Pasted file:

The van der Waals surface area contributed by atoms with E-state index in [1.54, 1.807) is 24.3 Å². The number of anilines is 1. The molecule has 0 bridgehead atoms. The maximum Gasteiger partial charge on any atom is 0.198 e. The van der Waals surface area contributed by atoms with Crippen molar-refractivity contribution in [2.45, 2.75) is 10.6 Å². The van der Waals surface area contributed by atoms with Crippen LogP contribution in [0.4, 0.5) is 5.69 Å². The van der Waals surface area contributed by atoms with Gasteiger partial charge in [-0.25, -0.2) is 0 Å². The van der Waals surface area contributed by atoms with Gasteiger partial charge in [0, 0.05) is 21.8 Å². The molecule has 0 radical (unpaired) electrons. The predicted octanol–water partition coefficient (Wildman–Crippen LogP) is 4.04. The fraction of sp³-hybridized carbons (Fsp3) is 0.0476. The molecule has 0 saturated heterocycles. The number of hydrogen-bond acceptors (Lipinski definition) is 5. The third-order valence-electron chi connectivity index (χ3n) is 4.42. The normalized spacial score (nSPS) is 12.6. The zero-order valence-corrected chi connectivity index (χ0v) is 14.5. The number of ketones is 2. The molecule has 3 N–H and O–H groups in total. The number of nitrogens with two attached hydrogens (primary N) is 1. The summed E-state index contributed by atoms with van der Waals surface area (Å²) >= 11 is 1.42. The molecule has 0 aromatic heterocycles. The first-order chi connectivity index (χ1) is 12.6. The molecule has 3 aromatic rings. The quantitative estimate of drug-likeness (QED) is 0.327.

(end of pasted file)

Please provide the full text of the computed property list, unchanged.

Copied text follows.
The van der Waals surface area contributed by atoms with E-state index in [1.54, 1.807) is 24.3 Å². The number of anilines is 1. The molecule has 0 bridgehead atoms. The maximum Gasteiger partial charge on any atom is 0.198 e. The van der Waals surface area contributed by atoms with Crippen molar-refractivity contribution in [2.45, 2.75) is 10.6 Å². The van der Waals surface area contributed by atoms with Crippen LogP contribution in [0.4, 0.5) is 5.69 Å². The van der Waals surface area contributed by atoms with Gasteiger partial charge in [-0.25, -0.2) is 0 Å². The van der Waals surface area contributed by atoms with Gasteiger partial charge in [0, 0.05) is 21.8 Å². The molecule has 0 radical (unpaired) electrons. The predicted octanol–water partition coefficient (Wildman–Crippen LogP) is 4.04. The fraction of sp³-hybridized carbons (Fsp3) is 0.0476. The molecule has 0 saturated heterocycles. The number of hydrogen-bond acceptors (Lipinski definition) is 5. The third-order valence-electron chi connectivity index (χ3n) is 4.42. The normalized spacial score (nSPS) is 12.6. The zero-order valence-corrected chi connectivity index (χ0v) is 14.5. The number of ketones is 2. The molecule has 3 N–H and O–H groups in total. The number of nitrogens with two attached hydrogens (primary N) is 1. The summed E-state index contributed by atoms with van der Waals surface area (Å²) >= 11 is 1.42. The molecule has 0 aromatic heterocycles. The first-order chi connectivity index (χ1) is 12.6. The molecule has 3 aromatic rings. The quantitative estimate of drug-likeness (QED) is 0.327.